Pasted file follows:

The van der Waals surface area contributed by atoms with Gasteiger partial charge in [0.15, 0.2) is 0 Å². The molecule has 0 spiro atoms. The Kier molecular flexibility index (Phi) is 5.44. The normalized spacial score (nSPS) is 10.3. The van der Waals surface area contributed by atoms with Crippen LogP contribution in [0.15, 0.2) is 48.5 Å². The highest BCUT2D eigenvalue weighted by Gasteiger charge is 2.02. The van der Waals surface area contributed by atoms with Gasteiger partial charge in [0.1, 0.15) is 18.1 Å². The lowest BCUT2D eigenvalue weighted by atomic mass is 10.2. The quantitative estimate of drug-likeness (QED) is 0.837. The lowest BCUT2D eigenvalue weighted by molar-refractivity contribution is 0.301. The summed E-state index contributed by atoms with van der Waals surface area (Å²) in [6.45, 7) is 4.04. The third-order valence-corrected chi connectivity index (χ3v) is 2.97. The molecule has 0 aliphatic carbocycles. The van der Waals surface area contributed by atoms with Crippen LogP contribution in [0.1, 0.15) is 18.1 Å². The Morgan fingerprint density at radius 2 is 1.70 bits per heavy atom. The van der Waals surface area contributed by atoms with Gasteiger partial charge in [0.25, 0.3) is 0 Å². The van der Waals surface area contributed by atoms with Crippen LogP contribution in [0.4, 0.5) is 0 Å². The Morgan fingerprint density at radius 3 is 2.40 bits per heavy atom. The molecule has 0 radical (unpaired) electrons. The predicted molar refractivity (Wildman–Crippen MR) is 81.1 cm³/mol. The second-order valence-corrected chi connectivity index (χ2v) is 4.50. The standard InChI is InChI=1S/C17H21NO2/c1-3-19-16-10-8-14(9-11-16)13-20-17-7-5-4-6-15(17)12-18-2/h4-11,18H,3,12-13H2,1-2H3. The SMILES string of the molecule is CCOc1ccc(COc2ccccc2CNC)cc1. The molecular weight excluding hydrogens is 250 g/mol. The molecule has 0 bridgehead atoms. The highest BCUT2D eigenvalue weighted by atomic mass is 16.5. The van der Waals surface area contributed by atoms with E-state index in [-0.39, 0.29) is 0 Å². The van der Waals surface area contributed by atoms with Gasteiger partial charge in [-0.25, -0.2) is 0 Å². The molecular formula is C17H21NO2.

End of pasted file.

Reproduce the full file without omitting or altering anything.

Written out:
The van der Waals surface area contributed by atoms with Gasteiger partial charge in [0.15, 0.2) is 0 Å². The molecule has 0 spiro atoms. The Kier molecular flexibility index (Phi) is 5.44. The normalized spacial score (nSPS) is 10.3. The van der Waals surface area contributed by atoms with Crippen LogP contribution in [0.15, 0.2) is 48.5 Å². The highest BCUT2D eigenvalue weighted by Gasteiger charge is 2.02. The van der Waals surface area contributed by atoms with Gasteiger partial charge in [0.1, 0.15) is 18.1 Å². The lowest BCUT2D eigenvalue weighted by atomic mass is 10.2. The quantitative estimate of drug-likeness (QED) is 0.837. The lowest BCUT2D eigenvalue weighted by molar-refractivity contribution is 0.301. The summed E-state index contributed by atoms with van der Waals surface area (Å²) in [6.45, 7) is 4.04. The third-order valence-corrected chi connectivity index (χ3v) is 2.97. The molecule has 0 aliphatic carbocycles. The van der Waals surface area contributed by atoms with Crippen LogP contribution in [0.1, 0.15) is 18.1 Å². The Morgan fingerprint density at radius 2 is 1.70 bits per heavy atom. The van der Waals surface area contributed by atoms with Gasteiger partial charge in [0.25, 0.3) is 0 Å². The van der Waals surface area contributed by atoms with Crippen LogP contribution in [0.4, 0.5) is 0 Å². The Morgan fingerprint density at radius 3 is 2.40 bits per heavy atom. The molecule has 0 radical (unpaired) electrons. The predicted molar refractivity (Wildman–Crippen MR) is 81.1 cm³/mol. The second-order valence-corrected chi connectivity index (χ2v) is 4.50. The standard InChI is InChI=1S/C17H21NO2/c1-3-19-16-10-8-14(9-11-16)13-20-17-7-5-4-6-15(17)12-18-2/h4-11,18H,3,12-13H2,1-2H3. The SMILES string of the molecule is CCOc1ccc(COc2ccccc2CNC)cc1. The molecular weight excluding hydrogens is 250 g/mol. The molecule has 0 bridgehead atoms. The highest BCUT2D eigenvalue weighted by atomic mass is 16.5. The van der Waals surface area contributed by atoms with E-state index in [-0.39, 0.29) is 0 Å². The van der Waals surface area contributed by atoms with Gasteiger partial charge in [-0.25, -0.2) is 0 Å². The molecular formula is C17H21NO2.